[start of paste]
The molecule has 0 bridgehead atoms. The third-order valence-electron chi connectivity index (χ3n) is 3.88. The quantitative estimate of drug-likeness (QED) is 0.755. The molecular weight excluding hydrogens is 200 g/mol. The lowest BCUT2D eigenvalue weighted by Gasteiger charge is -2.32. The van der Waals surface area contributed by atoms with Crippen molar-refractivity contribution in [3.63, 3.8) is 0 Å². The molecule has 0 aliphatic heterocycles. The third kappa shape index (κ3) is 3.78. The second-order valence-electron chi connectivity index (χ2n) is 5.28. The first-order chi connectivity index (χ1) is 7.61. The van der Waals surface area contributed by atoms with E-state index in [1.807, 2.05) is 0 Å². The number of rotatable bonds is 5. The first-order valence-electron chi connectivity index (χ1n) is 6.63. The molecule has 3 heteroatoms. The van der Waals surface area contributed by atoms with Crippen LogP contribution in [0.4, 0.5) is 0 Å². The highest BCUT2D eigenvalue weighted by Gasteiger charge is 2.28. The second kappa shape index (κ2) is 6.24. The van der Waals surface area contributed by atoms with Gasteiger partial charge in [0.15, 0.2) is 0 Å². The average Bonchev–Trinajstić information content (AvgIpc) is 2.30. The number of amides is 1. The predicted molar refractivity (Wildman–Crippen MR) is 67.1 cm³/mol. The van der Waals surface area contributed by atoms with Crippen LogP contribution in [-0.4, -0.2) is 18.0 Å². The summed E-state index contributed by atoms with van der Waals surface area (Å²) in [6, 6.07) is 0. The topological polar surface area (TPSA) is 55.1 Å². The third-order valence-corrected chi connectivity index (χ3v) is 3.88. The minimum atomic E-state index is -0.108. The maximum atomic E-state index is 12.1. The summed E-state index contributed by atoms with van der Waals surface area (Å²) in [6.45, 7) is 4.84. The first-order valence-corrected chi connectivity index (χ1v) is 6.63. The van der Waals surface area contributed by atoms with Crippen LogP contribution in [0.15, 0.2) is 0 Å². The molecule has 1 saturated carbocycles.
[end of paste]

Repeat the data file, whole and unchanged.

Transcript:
The molecule has 0 bridgehead atoms. The third-order valence-electron chi connectivity index (χ3n) is 3.88. The quantitative estimate of drug-likeness (QED) is 0.755. The molecular weight excluding hydrogens is 200 g/mol. The lowest BCUT2D eigenvalue weighted by Gasteiger charge is -2.32. The van der Waals surface area contributed by atoms with Crippen molar-refractivity contribution in [3.63, 3.8) is 0 Å². The molecule has 0 aliphatic heterocycles. The third kappa shape index (κ3) is 3.78. The second-order valence-electron chi connectivity index (χ2n) is 5.28. The first-order chi connectivity index (χ1) is 7.61. The van der Waals surface area contributed by atoms with E-state index in [1.807, 2.05) is 0 Å². The number of rotatable bonds is 5. The first-order valence-electron chi connectivity index (χ1n) is 6.63. The molecule has 3 heteroatoms. The van der Waals surface area contributed by atoms with Crippen LogP contribution in [0.4, 0.5) is 0 Å². The highest BCUT2D eigenvalue weighted by Gasteiger charge is 2.28. The second kappa shape index (κ2) is 6.24. The van der Waals surface area contributed by atoms with Gasteiger partial charge in [0.15, 0.2) is 0 Å². The average Bonchev–Trinajstić information content (AvgIpc) is 2.30. The number of amides is 1. The predicted molar refractivity (Wildman–Crippen MR) is 67.1 cm³/mol. The van der Waals surface area contributed by atoms with Crippen LogP contribution in [-0.4, -0.2) is 18.0 Å². The summed E-state index contributed by atoms with van der Waals surface area (Å²) in [6, 6.07) is 0. The topological polar surface area (TPSA) is 55.1 Å². The third-order valence-corrected chi connectivity index (χ3v) is 3.88. The minimum atomic E-state index is -0.108. The maximum atomic E-state index is 12.1. The summed E-state index contributed by atoms with van der Waals surface area (Å²) in [6.45, 7) is 4.84. The first-order valence-corrected chi connectivity index (χ1v) is 6.63. The van der Waals surface area contributed by atoms with Crippen LogP contribution in [0.15, 0.2) is 0 Å². The molecule has 1 saturated carbocycles.